Artemisia lived for only two years after the death of her husband. The urns with their ashes were placed in the yet unfinished tomb. As a form of sacrifice ritual the bodies of a large number of dead animals were placed on the stairs leading to the tomb, then the stairs were filled with stones and rubble, sealing the access. According to the historian Pliny the Elder, the craftsmen decided to stay and finish the work after the death of their patron "considering that it was at once a memorial of his own fame and of the sculptor's art."

The Lighthouse of Alexandria-Egypt

The Lighthouse of Alexandria is on the ancient island of Pharos, now a promontory on the harbor of the city of Alexandria in Egypt.This light house of Alexandria was one of the useful wonders among all the seven wonders of the world (for the sailors to return to the Great Harbor). This is a small point that differentiates it from the rest of the wonders of the world. The mirror which was mounted on this lighthouse could reflect the light more than 35 miles off-shore. Of the 6 ancient destroyed wonders, this was the last to be destroyed around 1480 AD.This lighthouse was built around 280 BC and was around 134 m in height. This was built in the city of Alexandria.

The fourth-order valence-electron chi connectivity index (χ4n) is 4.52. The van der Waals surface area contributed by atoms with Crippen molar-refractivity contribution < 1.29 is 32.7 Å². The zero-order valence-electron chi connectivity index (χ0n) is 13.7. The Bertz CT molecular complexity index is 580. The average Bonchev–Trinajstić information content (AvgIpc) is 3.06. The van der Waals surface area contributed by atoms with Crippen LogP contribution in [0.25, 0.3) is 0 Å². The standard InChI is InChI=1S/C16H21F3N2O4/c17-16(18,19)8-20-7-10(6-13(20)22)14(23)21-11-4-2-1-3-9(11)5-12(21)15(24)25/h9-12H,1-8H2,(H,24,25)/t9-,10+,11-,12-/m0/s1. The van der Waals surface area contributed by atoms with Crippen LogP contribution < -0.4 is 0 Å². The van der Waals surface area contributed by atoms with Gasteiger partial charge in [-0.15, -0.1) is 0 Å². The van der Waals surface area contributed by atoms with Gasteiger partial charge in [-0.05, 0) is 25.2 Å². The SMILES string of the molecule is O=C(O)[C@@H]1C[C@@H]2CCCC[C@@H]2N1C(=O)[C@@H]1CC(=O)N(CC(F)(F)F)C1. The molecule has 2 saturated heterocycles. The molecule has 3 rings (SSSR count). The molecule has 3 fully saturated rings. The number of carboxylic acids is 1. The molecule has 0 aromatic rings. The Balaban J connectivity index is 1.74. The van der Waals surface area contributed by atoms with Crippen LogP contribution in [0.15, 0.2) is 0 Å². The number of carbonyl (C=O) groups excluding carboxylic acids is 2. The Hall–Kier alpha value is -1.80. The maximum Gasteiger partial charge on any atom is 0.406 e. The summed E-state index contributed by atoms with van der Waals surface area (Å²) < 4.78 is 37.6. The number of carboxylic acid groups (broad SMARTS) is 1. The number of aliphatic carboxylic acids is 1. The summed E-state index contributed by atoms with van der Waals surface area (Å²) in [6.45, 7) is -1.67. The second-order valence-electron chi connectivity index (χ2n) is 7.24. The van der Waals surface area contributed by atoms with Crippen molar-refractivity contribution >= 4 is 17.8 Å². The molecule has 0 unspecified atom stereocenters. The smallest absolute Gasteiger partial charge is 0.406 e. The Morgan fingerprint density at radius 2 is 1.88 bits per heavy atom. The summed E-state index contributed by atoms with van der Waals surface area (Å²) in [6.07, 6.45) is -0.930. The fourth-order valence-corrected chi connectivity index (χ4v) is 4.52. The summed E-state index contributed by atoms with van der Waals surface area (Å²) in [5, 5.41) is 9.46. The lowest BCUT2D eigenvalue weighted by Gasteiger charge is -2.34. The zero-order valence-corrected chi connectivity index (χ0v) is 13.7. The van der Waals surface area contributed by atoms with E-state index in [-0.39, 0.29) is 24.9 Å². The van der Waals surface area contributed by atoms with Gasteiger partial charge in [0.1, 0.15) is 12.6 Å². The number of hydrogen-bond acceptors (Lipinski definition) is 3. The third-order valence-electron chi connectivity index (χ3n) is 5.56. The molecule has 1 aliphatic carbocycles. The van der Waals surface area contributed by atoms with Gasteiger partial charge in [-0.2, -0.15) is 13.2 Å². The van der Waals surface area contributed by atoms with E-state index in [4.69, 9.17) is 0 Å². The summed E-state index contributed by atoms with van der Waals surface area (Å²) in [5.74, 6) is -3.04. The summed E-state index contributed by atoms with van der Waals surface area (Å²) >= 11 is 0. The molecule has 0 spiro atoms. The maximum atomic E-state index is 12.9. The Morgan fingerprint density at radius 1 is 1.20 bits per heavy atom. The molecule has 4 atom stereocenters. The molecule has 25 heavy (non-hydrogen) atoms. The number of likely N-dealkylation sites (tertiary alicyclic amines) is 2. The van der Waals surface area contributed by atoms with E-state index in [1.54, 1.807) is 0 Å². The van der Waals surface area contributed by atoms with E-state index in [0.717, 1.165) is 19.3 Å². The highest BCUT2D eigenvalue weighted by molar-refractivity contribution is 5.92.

The light house had a good mirror which can reflect the sun light to a very long distance. Mythical stories used to say that this mirror was used to burn the enemy ships.
The Macedonian conqueror, Alexander during his successful reign, had tried establishing approximately 17 cities in the name of Alexandria. The only one survived long was the one in Egypt. That too even this city was not completely built by Alexander. The completion of the construction of this city was achieved by his commander Ptolemy I Soter.